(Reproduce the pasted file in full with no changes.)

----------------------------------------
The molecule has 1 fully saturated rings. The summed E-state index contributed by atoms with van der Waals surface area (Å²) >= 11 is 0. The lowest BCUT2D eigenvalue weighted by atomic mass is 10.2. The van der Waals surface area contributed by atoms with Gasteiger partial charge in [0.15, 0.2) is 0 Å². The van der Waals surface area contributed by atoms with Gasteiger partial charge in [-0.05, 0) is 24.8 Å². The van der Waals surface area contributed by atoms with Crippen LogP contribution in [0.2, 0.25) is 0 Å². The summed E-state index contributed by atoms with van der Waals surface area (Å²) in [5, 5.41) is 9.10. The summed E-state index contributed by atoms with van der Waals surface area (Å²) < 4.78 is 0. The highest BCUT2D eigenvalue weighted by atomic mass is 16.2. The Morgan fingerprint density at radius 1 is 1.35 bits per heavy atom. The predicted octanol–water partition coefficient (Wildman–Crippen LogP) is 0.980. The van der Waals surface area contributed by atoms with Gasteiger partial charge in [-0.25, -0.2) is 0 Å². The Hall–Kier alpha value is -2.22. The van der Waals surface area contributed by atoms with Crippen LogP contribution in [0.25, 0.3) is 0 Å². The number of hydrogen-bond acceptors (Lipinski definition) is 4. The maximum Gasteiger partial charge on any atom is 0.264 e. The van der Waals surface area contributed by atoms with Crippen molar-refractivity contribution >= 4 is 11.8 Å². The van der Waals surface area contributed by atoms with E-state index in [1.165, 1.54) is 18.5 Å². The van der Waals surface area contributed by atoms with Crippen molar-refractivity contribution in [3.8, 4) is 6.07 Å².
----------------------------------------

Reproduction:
The molecule has 1 fully saturated rings. The summed E-state index contributed by atoms with van der Waals surface area (Å²) >= 11 is 0. The lowest BCUT2D eigenvalue weighted by atomic mass is 10.2. The van der Waals surface area contributed by atoms with Gasteiger partial charge in [0.15, 0.2) is 0 Å². The van der Waals surface area contributed by atoms with Gasteiger partial charge in [-0.05, 0) is 24.8 Å². The van der Waals surface area contributed by atoms with Crippen LogP contribution in [0.2, 0.25) is 0 Å². The summed E-state index contributed by atoms with van der Waals surface area (Å²) in [5, 5.41) is 9.10. The summed E-state index contributed by atoms with van der Waals surface area (Å²) < 4.78 is 0. The highest BCUT2D eigenvalue weighted by atomic mass is 16.2. The Morgan fingerprint density at radius 1 is 1.35 bits per heavy atom. The predicted octanol–water partition coefficient (Wildman–Crippen LogP) is 0.980. The van der Waals surface area contributed by atoms with Gasteiger partial charge in [-0.25, -0.2) is 0 Å². The Hall–Kier alpha value is -2.22. The van der Waals surface area contributed by atoms with Crippen LogP contribution in [0.25, 0.3) is 0 Å². The number of hydrogen-bond acceptors (Lipinski definition) is 4. The maximum Gasteiger partial charge on any atom is 0.264 e. The van der Waals surface area contributed by atoms with Crippen molar-refractivity contribution >= 4 is 11.8 Å². The van der Waals surface area contributed by atoms with E-state index in [1.165, 1.54) is 18.5 Å². The van der Waals surface area contributed by atoms with Crippen molar-refractivity contribution in [3.8, 4) is 6.07 Å².